John Eby: Y2K set the tone for 10 years of failure that followed

Published 4:34 pm Sunday, December 5, 2010

Maybe I spent too much of the past decade hanging around Dogwood Fine Arts Festival literary events, but the end of the Uh-Ohs was boldly foretold like an author had I been reading more carefully.

Recall, we ushered in this ignominious decade with Y2K (that time banks didn’t fail, jail doors didn’t swing open, lights stayed on and planes stayed aloft) and hanging chads where the Supreme Court on Dec. 12, 2000, decided our president over Florida, where his brother was governor (although Al Gore failed to win his home state, Tennessee), followed by such colossal failures as 9/11 and the man-made drowning of New Orleans we tried to blame on Hurricane Katrina and Brownie’s “heckuva job.”

Former FEMA director Michael Brown hosts a talk radio show in Denver and is writing a book on crisis management.

Then we acted all surprised in 2008 when Wall Street turned out to be a casino where the greedheads wanted us to bail out their bad bets so they could get back to wheeling and dealing enormous bonuses they “earned” running their companies into the ground.

We supplanted the original four-letter word, news, with non-stop noise.

George Santayana famously said those who cannot remember the past are doomed to repeat it, but he didn’t account for a noxiously networked world where nothing lasts long, but never leaves, either.

We slake our informational thirst trying to manage a sip from a fire hydrant’s torrent of tantalizing tidbits because all we crave is titillation — dessert, no vegetables.

The more data we devour, the less we know — and that goes for the ignorant invasion of Iraq.

Firing Saddam’s army destroyed Baghdad’s one working institution, empowering insurgents.

But Iraq underestimated American resolve, sure soft Westerners would melt in the desert heat and cut and run after close combat and some civilian casualties.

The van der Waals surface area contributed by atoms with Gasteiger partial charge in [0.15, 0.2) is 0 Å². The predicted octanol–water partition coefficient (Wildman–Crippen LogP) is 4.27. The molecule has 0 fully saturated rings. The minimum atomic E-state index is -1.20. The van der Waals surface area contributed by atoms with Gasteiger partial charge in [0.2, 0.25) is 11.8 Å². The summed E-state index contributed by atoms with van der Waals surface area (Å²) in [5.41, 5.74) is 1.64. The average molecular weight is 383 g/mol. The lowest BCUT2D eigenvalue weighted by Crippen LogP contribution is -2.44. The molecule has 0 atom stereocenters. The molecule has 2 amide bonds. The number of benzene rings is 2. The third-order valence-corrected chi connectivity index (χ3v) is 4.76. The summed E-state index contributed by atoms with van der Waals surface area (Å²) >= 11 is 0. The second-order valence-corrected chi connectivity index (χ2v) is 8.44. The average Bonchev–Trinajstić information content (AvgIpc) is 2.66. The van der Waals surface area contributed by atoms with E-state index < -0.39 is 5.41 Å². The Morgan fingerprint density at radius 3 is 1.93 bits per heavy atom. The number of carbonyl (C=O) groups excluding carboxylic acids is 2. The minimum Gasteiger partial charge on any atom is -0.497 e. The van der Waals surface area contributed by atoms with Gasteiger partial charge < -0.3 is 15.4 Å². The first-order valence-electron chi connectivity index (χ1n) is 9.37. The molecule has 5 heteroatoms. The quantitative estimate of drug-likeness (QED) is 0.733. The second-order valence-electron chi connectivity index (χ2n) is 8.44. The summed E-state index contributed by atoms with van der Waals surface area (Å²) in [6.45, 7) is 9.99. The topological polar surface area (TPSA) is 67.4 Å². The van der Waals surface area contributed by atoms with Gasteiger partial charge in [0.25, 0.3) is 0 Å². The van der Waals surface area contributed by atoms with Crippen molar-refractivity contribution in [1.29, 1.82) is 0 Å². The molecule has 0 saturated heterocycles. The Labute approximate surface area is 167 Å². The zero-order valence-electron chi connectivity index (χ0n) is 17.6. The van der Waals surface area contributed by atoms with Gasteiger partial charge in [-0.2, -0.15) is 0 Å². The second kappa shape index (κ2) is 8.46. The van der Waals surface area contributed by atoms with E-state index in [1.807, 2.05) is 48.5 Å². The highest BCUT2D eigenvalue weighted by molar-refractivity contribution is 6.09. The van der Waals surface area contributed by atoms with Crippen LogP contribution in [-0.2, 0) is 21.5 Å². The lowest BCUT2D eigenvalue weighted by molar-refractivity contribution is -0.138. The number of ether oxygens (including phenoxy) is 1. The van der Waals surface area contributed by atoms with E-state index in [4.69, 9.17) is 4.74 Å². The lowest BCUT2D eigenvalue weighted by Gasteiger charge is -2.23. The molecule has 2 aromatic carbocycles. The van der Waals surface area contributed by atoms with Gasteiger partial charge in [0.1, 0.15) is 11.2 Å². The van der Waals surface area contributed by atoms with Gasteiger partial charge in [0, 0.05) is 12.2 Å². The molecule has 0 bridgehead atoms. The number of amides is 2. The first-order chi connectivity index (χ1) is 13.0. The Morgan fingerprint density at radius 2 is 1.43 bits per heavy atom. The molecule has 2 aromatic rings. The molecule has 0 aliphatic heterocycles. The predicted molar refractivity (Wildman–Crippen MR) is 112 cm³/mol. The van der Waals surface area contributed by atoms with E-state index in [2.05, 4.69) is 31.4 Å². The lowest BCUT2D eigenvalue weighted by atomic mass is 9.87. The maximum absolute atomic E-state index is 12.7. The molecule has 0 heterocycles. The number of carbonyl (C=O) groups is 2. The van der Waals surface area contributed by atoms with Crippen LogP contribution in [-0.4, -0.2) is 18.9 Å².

By 2005, former CIA director George Tenet said claiming “slam dunk” evidence of weapons of mass destruction proved “the dumbest words I ever said.”

We scour the budget for cuts while the defense budget balloons from $316 billion in 2001 to $693 billion this year ($102 billion to Afghanistan and $61 billion to Iraq) — more than the world’s 20 next highest national defense budgets combined.

Terrorist attacks (423 in 2000, 10,999 — 4,584 in Iraq and Afghanistan — in 2009) changed us forever, imparting an ominous urgency to even the mundane with the crawl and clutter which cling to our video windows like BP crude glopping up on pristine beaches.

The ticker! Headlines stream past like Centipedes in one of my favorite video games from a simpler pre-Fox time.

You knew who set the cable news agenda, though CNN and forward-leaning MSNBC followed suit with something reminiscent of the front of the New York Times since 1928.

Smoke and shock subsided, but constant clutter stayed on to symbolize our overstimulated existence in constant crisis mode.

The government is finally dropping color alert levels, but the pulse-pounding prod persists like tap Dancing with  sort-of Stars on your temples.

Bulletins were once like shorthand for apocalypse.

Anthrax! Shoe bomb! Evacuation! Dirty bomb!

Alert! Alert! Alert!

We’ve never gone back to normal — which is painfully obvious when you’re distracted from perhaps another war in Iran or Korea by the possibility of Lindsay Lohan returning to rehab or Snooki’s arrest.